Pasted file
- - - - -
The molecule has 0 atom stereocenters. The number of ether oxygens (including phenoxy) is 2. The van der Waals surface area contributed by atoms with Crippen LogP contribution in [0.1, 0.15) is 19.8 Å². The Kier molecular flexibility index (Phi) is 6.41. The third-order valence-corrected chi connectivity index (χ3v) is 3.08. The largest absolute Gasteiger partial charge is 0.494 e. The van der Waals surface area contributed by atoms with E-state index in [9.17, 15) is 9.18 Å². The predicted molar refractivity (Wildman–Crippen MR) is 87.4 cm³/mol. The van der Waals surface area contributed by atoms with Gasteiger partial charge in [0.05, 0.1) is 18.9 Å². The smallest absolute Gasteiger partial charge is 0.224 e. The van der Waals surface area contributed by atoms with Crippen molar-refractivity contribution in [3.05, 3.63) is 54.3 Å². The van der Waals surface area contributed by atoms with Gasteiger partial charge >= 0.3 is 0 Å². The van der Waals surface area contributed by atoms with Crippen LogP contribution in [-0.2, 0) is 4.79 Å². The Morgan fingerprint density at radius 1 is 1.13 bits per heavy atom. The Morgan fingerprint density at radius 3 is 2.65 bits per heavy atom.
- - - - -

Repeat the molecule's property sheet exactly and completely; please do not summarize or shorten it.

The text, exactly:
The molecule has 0 atom stereocenters. The number of ether oxygens (including phenoxy) is 2. The van der Waals surface area contributed by atoms with Crippen LogP contribution in [0.1, 0.15) is 19.8 Å². The Kier molecular flexibility index (Phi) is 6.41. The third-order valence-corrected chi connectivity index (χ3v) is 3.08. The largest absolute Gasteiger partial charge is 0.494 e. The van der Waals surface area contributed by atoms with E-state index in [9.17, 15) is 9.18 Å². The predicted molar refractivity (Wildman–Crippen MR) is 87.4 cm³/mol. The van der Waals surface area contributed by atoms with Gasteiger partial charge in [0.05, 0.1) is 18.9 Å². The smallest absolute Gasteiger partial charge is 0.224 e. The van der Waals surface area contributed by atoms with Crippen molar-refractivity contribution in [3.05, 3.63) is 54.3 Å². The van der Waals surface area contributed by atoms with Gasteiger partial charge >= 0.3 is 0 Å². The van der Waals surface area contributed by atoms with Crippen LogP contribution in [-0.2, 0) is 4.79 Å². The Morgan fingerprint density at radius 1 is 1.13 bits per heavy atom. The Morgan fingerprint density at radius 3 is 2.65 bits per heavy atom.